China’s CO2 emissions rise to record high accounting for 33% of global emissions, the International Energy Agency says

In 2021 global energy-related CO2 emissions are projected to rebound and grow by approximately 4.8%, as economies all over the world begin to rebound from the pandemic and demand for coal, oil, and gas increased. China was the largest driver of the rise in emissions, the IEA says.

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The International Energy Agency (IEA) 2021 report wrote that “emerging markets and developing economies now account for more than two-thirds of global CO2 emissions, while emissions in advanced economies are in a structural decline,”.

China’s emissions have risen by approximately 6% in 2021 above 2019 highs. 

“In 2021 alone, China’s CO2 emissions rose above 11.9 billion tonnes, accounting for 33% of the global total,” the IEA said.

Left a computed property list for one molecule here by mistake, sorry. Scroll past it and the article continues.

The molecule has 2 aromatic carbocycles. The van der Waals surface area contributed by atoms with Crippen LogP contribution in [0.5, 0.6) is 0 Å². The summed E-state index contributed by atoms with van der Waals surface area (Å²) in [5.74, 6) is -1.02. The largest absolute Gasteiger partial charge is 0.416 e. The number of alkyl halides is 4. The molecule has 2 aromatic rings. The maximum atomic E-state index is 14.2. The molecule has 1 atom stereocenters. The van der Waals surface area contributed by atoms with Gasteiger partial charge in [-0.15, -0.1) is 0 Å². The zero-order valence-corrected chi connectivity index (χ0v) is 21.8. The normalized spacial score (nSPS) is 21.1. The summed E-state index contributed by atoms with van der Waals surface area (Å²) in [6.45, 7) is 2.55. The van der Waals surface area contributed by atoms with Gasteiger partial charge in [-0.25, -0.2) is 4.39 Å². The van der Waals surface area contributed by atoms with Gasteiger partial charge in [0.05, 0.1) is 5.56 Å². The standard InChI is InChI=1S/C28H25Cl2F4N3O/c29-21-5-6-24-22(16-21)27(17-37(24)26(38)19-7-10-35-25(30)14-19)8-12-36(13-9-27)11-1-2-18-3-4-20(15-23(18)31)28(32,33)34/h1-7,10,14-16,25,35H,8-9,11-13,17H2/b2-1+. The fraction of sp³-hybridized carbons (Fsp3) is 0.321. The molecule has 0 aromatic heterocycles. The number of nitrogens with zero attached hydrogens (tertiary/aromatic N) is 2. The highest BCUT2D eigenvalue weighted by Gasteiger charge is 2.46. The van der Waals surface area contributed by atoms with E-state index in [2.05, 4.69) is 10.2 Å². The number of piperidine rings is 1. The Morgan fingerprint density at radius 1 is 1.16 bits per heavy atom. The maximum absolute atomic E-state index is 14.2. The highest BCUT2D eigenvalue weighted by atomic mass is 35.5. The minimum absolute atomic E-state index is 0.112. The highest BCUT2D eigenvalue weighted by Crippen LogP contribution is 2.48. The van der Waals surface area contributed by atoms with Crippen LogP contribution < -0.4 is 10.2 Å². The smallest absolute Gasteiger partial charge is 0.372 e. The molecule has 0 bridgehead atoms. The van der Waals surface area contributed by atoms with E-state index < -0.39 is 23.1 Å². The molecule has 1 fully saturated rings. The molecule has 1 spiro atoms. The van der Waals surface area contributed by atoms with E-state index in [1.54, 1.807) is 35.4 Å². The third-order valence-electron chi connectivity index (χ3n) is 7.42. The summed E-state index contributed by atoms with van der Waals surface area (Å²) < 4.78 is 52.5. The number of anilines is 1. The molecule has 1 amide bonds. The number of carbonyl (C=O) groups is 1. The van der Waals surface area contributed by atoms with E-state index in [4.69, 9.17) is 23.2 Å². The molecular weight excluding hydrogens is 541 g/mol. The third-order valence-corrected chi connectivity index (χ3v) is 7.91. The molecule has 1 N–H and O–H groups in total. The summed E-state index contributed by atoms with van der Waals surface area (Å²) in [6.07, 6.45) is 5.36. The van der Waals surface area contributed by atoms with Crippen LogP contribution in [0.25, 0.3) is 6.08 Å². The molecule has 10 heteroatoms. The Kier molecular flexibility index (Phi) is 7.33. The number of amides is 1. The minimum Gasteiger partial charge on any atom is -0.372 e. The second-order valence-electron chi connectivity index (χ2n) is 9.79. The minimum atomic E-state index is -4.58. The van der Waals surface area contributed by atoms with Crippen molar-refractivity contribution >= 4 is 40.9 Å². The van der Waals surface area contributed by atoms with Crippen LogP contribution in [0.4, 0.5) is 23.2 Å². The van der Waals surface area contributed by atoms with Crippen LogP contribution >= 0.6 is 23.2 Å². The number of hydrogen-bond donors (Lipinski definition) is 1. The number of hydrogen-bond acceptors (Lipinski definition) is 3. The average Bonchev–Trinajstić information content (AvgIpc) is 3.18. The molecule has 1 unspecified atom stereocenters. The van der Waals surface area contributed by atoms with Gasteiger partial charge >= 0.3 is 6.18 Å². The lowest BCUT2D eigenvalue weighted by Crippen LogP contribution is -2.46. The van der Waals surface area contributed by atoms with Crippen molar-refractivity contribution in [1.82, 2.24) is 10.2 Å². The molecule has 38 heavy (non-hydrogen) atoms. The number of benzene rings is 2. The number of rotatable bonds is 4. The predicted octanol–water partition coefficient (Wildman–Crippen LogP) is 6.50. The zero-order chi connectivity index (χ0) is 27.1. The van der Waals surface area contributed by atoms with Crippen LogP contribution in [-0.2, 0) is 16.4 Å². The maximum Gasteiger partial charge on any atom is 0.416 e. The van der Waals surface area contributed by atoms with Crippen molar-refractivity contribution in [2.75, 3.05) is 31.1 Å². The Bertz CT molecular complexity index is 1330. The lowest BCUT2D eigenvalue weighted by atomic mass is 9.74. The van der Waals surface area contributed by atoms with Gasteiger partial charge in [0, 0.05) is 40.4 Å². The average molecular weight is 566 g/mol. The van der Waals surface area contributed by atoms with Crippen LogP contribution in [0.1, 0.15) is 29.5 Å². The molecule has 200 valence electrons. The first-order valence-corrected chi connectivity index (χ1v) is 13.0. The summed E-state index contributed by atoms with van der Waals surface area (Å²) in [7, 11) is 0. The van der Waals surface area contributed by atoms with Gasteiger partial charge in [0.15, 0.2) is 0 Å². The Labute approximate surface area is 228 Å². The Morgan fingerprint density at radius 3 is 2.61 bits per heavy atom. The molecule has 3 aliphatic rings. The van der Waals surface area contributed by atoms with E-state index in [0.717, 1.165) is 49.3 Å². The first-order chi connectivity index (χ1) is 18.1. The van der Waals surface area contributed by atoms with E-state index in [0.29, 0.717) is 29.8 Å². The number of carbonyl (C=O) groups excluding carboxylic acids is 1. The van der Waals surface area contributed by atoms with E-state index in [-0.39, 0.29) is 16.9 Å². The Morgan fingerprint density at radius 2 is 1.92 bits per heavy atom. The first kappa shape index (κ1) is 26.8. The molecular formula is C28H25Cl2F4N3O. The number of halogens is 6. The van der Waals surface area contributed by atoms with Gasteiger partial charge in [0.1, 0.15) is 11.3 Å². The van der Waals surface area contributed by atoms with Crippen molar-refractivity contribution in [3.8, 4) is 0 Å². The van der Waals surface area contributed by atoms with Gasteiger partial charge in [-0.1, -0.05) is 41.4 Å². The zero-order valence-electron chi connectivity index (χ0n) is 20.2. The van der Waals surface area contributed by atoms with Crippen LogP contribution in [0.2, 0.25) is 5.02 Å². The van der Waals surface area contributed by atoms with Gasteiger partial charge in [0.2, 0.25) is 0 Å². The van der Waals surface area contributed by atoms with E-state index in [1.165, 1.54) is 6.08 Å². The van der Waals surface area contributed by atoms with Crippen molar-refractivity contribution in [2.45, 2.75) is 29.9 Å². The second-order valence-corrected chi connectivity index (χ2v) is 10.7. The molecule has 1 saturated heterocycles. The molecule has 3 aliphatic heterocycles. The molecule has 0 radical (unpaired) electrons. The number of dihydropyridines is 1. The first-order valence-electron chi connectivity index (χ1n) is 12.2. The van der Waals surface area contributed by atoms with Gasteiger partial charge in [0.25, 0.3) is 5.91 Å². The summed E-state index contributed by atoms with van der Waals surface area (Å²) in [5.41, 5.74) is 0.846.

“All fossil fuels should contribute to higher CO2 emissions in China in 2021, but coal is expected to dominate, contributing 70% to the increase, predominantly due to greater coal use in the power sector.” 

Between 2019 and 2021, China’s emission output from coal-powered power plants has increased by approx. 7%. China was the only major economy to experience growth in both 2020 and 2021.

On the other hand, emissions in India grew by 1.4% from 2019 to 2021. 

“CO2 emissions in India are now broadly on par with emissions in the European Union at 2.35 Gt, although they remain two-thirds lower on a per capita basis and 60% below the global average.”

The International Energy Agency (IEA) says the “increased use of coal was the main factor driving up global energy-related CO2 emissions”. Adding that “Coal accounted for over 40% of the overall growth in global CO2 emissions in 2021.”

The U.S. is seeing a reduction of 5.6% in emissions from 2019 to 2021, and are 21% below 2005 levels, the 2021 IEA report finds.

However, in 2020 the world saw an overall reduction in emissions. “The Covid-19 pandemic had far-reaching impacts on energy demand in 2020, reducing global CO2 emissions by 5.2%.”

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